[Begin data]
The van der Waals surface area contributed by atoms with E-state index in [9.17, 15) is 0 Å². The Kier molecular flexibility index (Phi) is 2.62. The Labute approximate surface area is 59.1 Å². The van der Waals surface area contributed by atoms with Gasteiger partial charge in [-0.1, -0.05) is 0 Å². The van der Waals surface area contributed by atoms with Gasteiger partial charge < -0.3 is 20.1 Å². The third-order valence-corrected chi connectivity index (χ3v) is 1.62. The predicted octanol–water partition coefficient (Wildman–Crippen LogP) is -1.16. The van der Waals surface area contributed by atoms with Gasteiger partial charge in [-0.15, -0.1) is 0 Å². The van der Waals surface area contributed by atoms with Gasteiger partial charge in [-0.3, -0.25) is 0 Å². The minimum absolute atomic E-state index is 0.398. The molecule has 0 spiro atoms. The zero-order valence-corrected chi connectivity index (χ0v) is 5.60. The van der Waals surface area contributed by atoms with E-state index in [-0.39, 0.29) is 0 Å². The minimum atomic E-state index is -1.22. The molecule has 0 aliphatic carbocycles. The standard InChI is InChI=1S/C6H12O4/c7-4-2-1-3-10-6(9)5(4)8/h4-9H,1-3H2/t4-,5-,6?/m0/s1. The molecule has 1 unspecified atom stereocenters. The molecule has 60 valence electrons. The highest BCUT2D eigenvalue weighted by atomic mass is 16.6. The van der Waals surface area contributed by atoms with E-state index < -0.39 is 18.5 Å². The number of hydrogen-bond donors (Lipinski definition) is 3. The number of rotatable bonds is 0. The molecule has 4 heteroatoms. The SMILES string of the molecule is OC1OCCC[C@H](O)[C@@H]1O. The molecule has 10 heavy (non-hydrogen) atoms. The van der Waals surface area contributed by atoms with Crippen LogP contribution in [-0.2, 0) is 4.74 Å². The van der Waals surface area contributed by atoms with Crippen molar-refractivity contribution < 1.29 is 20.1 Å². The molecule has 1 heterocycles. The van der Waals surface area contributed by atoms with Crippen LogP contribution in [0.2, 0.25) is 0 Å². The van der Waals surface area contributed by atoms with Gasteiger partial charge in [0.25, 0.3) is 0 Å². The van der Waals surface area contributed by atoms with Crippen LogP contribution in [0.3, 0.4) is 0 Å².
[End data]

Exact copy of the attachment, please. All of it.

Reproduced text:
The van der Waals surface area contributed by atoms with E-state index in [9.17, 15) is 0 Å². The Kier molecular flexibility index (Phi) is 2.62. The Labute approximate surface area is 59.1 Å². The van der Waals surface area contributed by atoms with Gasteiger partial charge in [-0.1, -0.05) is 0 Å². The van der Waals surface area contributed by atoms with Gasteiger partial charge < -0.3 is 20.1 Å². The third-order valence-corrected chi connectivity index (χ3v) is 1.62. The predicted octanol–water partition coefficient (Wildman–Crippen LogP) is -1.16. The van der Waals surface area contributed by atoms with Gasteiger partial charge in [-0.15, -0.1) is 0 Å². The van der Waals surface area contributed by atoms with Gasteiger partial charge in [-0.3, -0.25) is 0 Å². The minimum absolute atomic E-state index is 0.398. The molecule has 0 spiro atoms. The zero-order valence-corrected chi connectivity index (χ0v) is 5.60. The van der Waals surface area contributed by atoms with E-state index in [-0.39, 0.29) is 0 Å². The minimum atomic E-state index is -1.22. The molecule has 0 aliphatic carbocycles. The standard InChI is InChI=1S/C6H12O4/c7-4-2-1-3-10-6(9)5(4)8/h4-9H,1-3H2/t4-,5-,6?/m0/s1. The molecule has 1 unspecified atom stereocenters. The molecule has 60 valence electrons. The highest BCUT2D eigenvalue weighted by atomic mass is 16.6. The van der Waals surface area contributed by atoms with E-state index < -0.39 is 18.5 Å². The number of hydrogen-bond donors (Lipinski definition) is 3. The number of rotatable bonds is 0. The molecule has 4 heteroatoms. The SMILES string of the molecule is OC1OCCC[C@H](O)[C@@H]1O. The molecule has 10 heavy (non-hydrogen) atoms. The van der Waals surface area contributed by atoms with Crippen LogP contribution in [-0.2, 0) is 4.74 Å². The van der Waals surface area contributed by atoms with Crippen molar-refractivity contribution < 1.29 is 20.1 Å². The molecule has 1 heterocycles. The van der Waals surface area contributed by atoms with Crippen LogP contribution in [0.2, 0.25) is 0 Å². The van der Waals surface area contributed by atoms with Gasteiger partial charge in [0.25, 0.3) is 0 Å². The van der Waals surface area contributed by atoms with Crippen LogP contribution in [0.3, 0.4) is 0 Å².